“Trusted computing” means exactly the contrary, it gives the ultimate control of the device to those companies we’re already learned to hate instead of the device owner, that’s why the FSF calls it “treacherous computing” instead. The potential evil uses of “trusted computing” are infinite but it is already used for DRM for example.

    And another funny reversal of vocabulary meaning is that in the case of evil uses, when they talk about “security” and “attackers”, they are calling the *device owner* the “attacker” for trying to take back control of his own machine by hacking around the “trusted computing”… This is not our security they are talking about.

    The “security” word from the mouth of such companies should always be received with extreme suspicion as it includes increasingly ourselves acting in our own interests in the list of “threats” ; it’s one of the main excuses to destroy freedom and privacy.

  12. Corky said on September 12, 2021 at 10:28 am

    It will be a cold day in hell before i enable TPM. No company should have the right to tell me what software i can or can’t run on my hardware, least of all Microsoft.

  13. Dumbledalf said on September 12, 2021 at 9:59 am

    Already running Windows 11 22454.1000.

    I can’t wait for October 5th when the official one will launch. Already I can see Windows 11 being a lot faster than Windows 10.

    1. ilev said on September 13, 2021 at 8:23 am

      Ubuntu 20.10 is 50% faster than both Windows 10 and Windows 11 which are both the same.

    2. Yuliya said on September 12, 2021 at 4:56 pm

      Here both SAC 21h1 and W11 score the exact same on benchmarks. What I have found is that on W11 the OS UI is generally slower/heavier, especially the Settings application which sometimes takes upwards of a second to navigate between submenus. I will definitely give W11 LTSC a try whenever that SKU will surface, although my expectations right now are fairly low from this OS.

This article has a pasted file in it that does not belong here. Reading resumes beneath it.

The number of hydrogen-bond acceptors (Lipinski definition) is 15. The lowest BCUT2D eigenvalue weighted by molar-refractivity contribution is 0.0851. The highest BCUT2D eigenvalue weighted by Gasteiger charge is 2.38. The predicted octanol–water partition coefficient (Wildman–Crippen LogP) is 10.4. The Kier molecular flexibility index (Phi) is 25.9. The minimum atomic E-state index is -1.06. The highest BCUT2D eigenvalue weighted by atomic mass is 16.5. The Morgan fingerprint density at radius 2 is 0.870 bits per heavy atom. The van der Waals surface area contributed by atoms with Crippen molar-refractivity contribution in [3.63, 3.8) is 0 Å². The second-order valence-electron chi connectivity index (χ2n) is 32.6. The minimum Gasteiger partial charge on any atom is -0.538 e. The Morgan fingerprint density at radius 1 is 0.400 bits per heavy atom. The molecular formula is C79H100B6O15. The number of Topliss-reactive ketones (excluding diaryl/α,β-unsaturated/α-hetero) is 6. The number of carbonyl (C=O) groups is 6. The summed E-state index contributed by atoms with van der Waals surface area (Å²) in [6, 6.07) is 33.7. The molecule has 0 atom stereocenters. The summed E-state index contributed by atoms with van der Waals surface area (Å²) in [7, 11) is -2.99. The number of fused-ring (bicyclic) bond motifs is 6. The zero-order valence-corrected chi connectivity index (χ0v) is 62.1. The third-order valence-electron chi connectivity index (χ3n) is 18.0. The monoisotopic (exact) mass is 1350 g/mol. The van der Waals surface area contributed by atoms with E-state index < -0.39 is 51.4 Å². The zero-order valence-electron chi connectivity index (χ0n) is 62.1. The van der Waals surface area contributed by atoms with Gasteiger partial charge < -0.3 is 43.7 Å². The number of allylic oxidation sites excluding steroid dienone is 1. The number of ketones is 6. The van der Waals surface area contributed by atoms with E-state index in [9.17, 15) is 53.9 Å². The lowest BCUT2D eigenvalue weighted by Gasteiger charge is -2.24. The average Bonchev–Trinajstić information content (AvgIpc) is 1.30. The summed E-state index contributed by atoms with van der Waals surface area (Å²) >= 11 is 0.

1. Yuliya said on September 12, 2021 at 4:59 pm

        … I will give W11 LTSC a try, but keeping TPM and SecureBoot disabled that is. I will never enable that crap.

    3. Tom said on September 12, 2021 at 4:32 pm

      It’s called the placebo effect. Everyone says this with a new phone OS version too. It will always run better out of the gate. Nothing new.

      1. Dumbledalf said on September 13, 2021 at 7:57 am


        When I see with my own eyes how things are happening faster compared to how it was in Windows 10, it’s not a placebo effect.

    4. Corky said on September 12, 2021 at 3:23 pm

      “Windows 11 being a lot faster than Windows 10.”

      Only it’s not, in fact early dev builds were slower than 10 (LTT YouTube video: ). Obviously we’ll have to see if that drop in performance in some games remains in RTM.

    5. Dumbledalf said on September 12, 2021 at 2:23 pm

      And before anyone accuses me of being a Microsoft/Windows fanboy, I have been pirating my Windows since 2006, never paid for it, never will, I also disable all telemetry.

      1. ChromeFan said on September 12, 2021 at 2:54 pm

        You can still be a fanboy without buying their products

  14. Lindsay said on September 12, 2021 at 9:51 am

    Ahh so how do I disable TPM, preferably permanently?

    1. Yuliya said on September 12, 2021 at 4:48 pm

      You should have the ability to toggle it on or off from BIOS. I always disable TPM and SecureBoot nonsense on all my machines.

      1. a Q said on September 12, 2021 at 11:22 pm


        why is it a good idea have them turned off?

      2. Yuliya said on September 13, 2021 at 4:13 pm

        Because mainly I have no use for either of them, and things like SecureBoot are known to be exploitable (bypassed), so really it is not very secure afterall.
        You could make the argument for TPM kind of being useful, but really you don’t need it and you can achieve even FDE through BitLocker without it – if you need it. Also, Microsoft and other companies (RiotGames) have already shown interest in forcing the end-user to only run software which they deem “safe” on W11 via the aid of TPM, even before Win11 was released to the general public. Fuck that, this alone should be a red flag for everyone.

        While you’re at it, in BIOS most likely you will be able to disable Intel ME as well. Kill it, it’s useless and a security threat more than anything. Ofcourse, if you’re on an Intel platforrm, idk about AMD.

      3. a Q said on September 18, 2021 at 4:41 am

        Thanks Yuliya.

        I found an article critical of TPM 2.

        In that article Jorge Myszne, founder and CEO of semiconductor startup Kameleon says:

        “The main challenge is that the TPM is a passive device; while you can store data there and nobody can see it, in order to do something with that data the software needs access. And if the software has access, an attacker can gain access too.”